Belfast Telegraph

  • Janet Anand

Press/Media: Research


Some elderly people would not report abuse by their children because they dread the prospect of life in a nursing home, a new report suggests.

The cross-border study, the first of its kind in Ireland, questioned pensioners who ranked psychological, mental and emotional abuse the most damaging.

Pensioners dependent on others because of physical or mental difficulties were most at risk of abuse, with participants in the study believing elder abuse to be most likely to take place in the home.

Age Action Ireland said policies tackling abuse should focus more on empowering older people.

Some 58 people in focus groups across the country were asked questions as part of the 'A Total Indifference to our Dignity' - Older People's Understanding of Elder Abuse' study, including their understanding of elder abuse, forms of abuse, why people experience abuse and how to prevent it.

It found elderly people believed the biggest threat to their well-being was the deterioration of their health, either physical or mental.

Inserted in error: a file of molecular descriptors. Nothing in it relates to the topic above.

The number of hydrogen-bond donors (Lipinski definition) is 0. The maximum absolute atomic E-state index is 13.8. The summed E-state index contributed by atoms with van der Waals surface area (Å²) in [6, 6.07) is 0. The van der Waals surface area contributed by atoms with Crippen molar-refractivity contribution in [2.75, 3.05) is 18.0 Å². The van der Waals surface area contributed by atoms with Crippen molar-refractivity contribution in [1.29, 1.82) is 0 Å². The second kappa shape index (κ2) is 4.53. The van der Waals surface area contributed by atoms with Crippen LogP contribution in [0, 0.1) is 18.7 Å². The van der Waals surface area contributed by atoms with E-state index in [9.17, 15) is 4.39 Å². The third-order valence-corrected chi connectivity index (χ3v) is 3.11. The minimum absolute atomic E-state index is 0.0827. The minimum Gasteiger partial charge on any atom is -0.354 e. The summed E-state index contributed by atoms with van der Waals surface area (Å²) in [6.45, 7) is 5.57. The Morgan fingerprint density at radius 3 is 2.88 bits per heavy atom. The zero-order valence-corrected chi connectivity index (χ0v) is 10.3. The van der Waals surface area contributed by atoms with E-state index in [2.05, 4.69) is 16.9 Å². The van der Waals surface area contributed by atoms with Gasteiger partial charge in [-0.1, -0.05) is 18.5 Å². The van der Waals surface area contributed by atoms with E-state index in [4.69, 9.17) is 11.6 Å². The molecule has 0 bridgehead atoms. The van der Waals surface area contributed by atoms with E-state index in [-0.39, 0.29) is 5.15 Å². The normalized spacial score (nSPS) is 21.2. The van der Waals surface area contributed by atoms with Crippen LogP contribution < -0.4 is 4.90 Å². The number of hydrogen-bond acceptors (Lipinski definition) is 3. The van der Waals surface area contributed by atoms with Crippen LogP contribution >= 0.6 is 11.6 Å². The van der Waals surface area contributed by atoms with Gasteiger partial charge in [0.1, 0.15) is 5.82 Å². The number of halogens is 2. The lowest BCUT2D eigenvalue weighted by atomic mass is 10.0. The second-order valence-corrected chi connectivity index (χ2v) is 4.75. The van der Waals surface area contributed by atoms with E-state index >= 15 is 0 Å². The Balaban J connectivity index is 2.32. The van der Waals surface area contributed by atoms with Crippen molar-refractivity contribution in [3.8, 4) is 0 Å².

Those who took part in the study believed they were highly susceptible to losing control over their future if they required care, with all speaking of their dread at having to go into a nursing home.

Participants said they believed elder abuse was most likely to take place in the home.

But with nursing home care being the only alternative to family care, some participants said they would be reluctant to tell anyone about mistreatment for fear they could be taken into care.

Fear of the consequences of reporting an abuser was also raised by those interviewed while those from Northern Ireland in particular felt it was not helpful to bring in outside agencies like the police or social services.


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Period13 Jun 2011

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Media coverage

  • TitleBelfast Telegraph
    PersonsJanet Anand